Mayor Thurman Bartie details challenges, responses for Port Arthur in State of the City address

Published 2:34 pm Monday, March 21, 2022

Discussing topics from infrastructure to downtown development, Port Arthur Mayor Thurman Bartie on Monday gave a State of the City Address that reflected on his 33 months in office.

The event, which was the first hosted by Bartie since his election in 2019, was held at Robert A. “Bob” Bowers Civic Center before a number of city, county and education leaders.

Joe Tant, financial manager of the Greater Port Arthur Chamber of Commerce, served as Master of Ceremony. Rev. Jay Austin gave the invocation. And members of the Port Arthur Fire Department gave the Presentation of Colors, while members of the Bob Hope Schools Orchestra played the National Anthem.

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“My mayoral journey…has experienced circumstances and vicissitudes consistent with life in America,” Bartie said before pointing out tropical and winter weather events, COVID-19 and budgetary concerns. “Each of these have allowed for dialogue from all involved and solutions reached to bring about intelligent resolve to the citizenry of Port Arthur, Texas. Moving forward, I seek the opportunity to continue the progress and employ this occasion to further expound on the accomplishments of being mayor of the greatest city in the United States of America.”

Bartie has filed for reelection with three opponents in the May election: former councilman Willie “Bae” Lewis, former Port Arthur Economic Development Corporation CEO Floyd Batiste and Matthews Christian Jr.

The mayor discussed the nearly-$2 trillion American Rescue Plan Act, from which Port Arthur received $26,731,836. Of the money, $18 million was allotted for water and wastewater treatment improvement, $3 million to the Sabine Pass Waste Water Treatment Plant, $5 million to water mains within the city, $2 million for landfill stabilization and $1million for wi-fi at city parks.

The Port Arthur Public Health Department, which also serves Mid County, will receive $2 million for a vaccination center, while an additional $2 million will go to drainage improvement on the west side of Port Arthur.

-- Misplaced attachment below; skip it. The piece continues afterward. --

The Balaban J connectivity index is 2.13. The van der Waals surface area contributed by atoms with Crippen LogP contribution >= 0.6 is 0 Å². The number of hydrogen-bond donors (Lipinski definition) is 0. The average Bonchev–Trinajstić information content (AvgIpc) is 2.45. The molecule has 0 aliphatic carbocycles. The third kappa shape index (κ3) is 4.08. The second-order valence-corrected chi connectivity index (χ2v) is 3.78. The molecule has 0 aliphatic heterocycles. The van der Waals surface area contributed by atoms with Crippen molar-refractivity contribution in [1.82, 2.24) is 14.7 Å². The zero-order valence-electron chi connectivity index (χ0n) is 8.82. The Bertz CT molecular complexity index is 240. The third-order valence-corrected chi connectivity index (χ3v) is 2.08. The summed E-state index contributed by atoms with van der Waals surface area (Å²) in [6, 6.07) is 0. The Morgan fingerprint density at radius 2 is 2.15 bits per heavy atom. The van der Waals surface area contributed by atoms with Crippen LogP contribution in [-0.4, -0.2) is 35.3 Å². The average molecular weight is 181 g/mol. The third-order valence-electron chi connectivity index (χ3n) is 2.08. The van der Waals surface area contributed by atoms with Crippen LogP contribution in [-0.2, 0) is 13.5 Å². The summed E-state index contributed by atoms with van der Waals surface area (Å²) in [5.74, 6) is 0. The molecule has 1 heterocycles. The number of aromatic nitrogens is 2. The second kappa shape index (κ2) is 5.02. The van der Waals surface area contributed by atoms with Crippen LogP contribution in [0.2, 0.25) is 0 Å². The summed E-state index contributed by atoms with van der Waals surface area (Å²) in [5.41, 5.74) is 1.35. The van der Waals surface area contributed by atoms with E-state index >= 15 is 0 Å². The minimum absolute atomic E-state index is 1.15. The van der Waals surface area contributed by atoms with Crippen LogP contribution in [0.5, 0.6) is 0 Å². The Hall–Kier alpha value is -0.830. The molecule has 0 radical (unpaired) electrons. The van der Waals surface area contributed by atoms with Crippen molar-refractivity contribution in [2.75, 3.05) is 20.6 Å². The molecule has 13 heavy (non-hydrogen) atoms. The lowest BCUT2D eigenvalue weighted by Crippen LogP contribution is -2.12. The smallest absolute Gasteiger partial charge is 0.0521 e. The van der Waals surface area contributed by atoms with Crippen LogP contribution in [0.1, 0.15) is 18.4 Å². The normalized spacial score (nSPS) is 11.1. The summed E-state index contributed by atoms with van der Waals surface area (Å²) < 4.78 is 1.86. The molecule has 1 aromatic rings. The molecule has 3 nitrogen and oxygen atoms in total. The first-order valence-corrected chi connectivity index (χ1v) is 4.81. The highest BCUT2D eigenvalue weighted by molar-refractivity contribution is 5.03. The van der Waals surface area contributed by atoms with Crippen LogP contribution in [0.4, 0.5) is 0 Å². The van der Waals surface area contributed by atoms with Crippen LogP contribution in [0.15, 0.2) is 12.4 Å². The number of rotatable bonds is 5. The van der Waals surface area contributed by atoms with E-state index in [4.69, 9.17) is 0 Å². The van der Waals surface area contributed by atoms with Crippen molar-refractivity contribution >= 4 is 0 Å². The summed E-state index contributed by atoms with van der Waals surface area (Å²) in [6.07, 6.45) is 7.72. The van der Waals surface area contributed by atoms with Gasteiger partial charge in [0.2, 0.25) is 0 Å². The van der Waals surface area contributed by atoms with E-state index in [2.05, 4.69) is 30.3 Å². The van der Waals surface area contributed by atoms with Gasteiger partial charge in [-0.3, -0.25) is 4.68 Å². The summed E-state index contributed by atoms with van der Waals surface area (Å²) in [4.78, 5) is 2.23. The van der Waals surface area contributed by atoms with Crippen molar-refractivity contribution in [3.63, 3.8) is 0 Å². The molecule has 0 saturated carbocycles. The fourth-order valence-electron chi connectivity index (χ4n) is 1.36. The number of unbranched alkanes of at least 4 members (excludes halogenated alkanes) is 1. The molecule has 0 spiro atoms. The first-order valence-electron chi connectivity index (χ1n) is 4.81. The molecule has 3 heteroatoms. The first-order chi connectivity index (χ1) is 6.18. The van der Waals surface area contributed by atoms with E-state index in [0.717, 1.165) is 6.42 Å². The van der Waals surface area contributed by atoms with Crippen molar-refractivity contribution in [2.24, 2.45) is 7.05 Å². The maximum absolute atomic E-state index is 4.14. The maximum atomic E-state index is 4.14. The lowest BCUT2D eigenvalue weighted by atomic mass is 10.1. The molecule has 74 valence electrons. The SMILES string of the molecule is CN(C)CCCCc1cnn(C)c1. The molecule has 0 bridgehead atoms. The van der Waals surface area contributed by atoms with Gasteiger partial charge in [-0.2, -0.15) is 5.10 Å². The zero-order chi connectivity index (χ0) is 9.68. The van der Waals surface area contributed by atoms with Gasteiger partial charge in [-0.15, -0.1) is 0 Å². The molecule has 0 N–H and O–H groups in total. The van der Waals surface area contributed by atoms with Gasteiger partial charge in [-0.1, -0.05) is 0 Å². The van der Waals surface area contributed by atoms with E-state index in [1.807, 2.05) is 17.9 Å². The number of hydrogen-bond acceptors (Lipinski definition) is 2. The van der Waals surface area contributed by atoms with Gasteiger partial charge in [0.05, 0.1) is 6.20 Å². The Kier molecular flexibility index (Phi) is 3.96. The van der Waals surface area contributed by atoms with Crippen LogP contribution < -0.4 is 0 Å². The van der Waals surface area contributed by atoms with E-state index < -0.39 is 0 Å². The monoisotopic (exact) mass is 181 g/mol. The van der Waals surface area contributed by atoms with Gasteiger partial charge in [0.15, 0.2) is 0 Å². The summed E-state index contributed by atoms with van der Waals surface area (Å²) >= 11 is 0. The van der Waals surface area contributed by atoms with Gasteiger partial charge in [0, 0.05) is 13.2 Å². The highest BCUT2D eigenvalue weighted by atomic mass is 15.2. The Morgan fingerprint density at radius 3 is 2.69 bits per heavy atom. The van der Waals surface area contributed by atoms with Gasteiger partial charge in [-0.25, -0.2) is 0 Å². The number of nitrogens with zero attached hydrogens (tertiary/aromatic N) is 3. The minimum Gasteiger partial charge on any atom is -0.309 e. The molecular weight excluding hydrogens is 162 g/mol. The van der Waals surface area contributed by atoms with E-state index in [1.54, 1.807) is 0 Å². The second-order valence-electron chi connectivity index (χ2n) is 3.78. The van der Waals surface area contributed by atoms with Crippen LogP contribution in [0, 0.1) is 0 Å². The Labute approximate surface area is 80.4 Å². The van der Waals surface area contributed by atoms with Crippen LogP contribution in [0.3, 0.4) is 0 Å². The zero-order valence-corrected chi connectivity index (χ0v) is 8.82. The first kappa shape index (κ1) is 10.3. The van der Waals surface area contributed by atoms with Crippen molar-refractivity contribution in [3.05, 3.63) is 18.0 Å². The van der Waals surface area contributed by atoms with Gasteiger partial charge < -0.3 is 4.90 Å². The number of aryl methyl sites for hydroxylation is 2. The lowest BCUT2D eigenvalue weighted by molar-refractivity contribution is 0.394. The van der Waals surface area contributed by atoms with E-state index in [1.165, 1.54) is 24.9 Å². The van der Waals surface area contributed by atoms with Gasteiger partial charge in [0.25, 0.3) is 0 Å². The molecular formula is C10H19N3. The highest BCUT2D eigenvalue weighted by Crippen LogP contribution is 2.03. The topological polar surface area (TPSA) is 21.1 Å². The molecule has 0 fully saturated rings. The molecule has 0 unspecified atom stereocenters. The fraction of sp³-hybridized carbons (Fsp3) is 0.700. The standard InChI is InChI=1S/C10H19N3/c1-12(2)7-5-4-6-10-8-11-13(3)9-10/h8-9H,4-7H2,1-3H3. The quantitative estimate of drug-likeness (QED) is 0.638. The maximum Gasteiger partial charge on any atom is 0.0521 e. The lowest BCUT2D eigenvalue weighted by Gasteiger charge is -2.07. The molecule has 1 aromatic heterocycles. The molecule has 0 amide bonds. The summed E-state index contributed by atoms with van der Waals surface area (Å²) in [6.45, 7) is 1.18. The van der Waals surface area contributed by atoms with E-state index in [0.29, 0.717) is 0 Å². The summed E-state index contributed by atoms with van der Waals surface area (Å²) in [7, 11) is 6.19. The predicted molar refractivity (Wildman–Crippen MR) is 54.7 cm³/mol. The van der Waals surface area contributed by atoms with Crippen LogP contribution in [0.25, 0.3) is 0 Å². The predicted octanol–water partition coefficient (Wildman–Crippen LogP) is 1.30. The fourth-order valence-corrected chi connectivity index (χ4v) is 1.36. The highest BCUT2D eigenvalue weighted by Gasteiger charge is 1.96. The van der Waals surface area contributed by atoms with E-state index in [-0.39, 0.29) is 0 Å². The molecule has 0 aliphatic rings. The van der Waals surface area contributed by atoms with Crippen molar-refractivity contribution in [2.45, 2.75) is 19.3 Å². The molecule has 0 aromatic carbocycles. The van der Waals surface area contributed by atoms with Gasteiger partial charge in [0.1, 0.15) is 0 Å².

“It is evident that the state of our infrastructure system in Port Arthur is being addressed and our future here looks pleasing,” Bartie said.

Public safety was also a topic, with the mayor highlighting collective bargaining agreements with the police and fire unions.

“Although we have experienced unnecessary murders during my tenure, the percentage is low for a city our size,” he said. “However, I personally hope and pray that it would be zero.”

Port Arthur experienced its fifth homicide of 2022 on March 11 when Chaddric Lanes, 39, was found fatally stabbed in the 800 block of Stilwell Boulevard. Ahmad Acrond was arrested in connection with the crime and charged with murder. He is currently in the Jefferson County Jail on a $1 million bond.

Bartie addressed the downtown restoration project by Motiva Enterprises that was announced in 2017 but came to a halt last year.

“We have yet to be given a definite answer as to when and if this project will return,” he said. “The entire city was counting on this project to anchor a resurgence or gentrification of the downtown area. This, however, is a direct result of the COVID pandemic and the ill effects to our community.”

Motiva representatives went before council in August to address the lack of continued construction to the Federal Building and Adams Building on Austin Avenue, which were purchased by the company to house approximately 500 contractors and personnel. A spokesperson cited an “extreme volatile market” and “unprecedented financial times for the refiners” as the reason for the stalled project.

Bartie spoke on climate change before concluding the address.

“Finally, let’s reimagine our purpose for being good citizens in a magnificent city, the purpose of being our city’s keeper, doing all we can to uplift not tear down,” he said.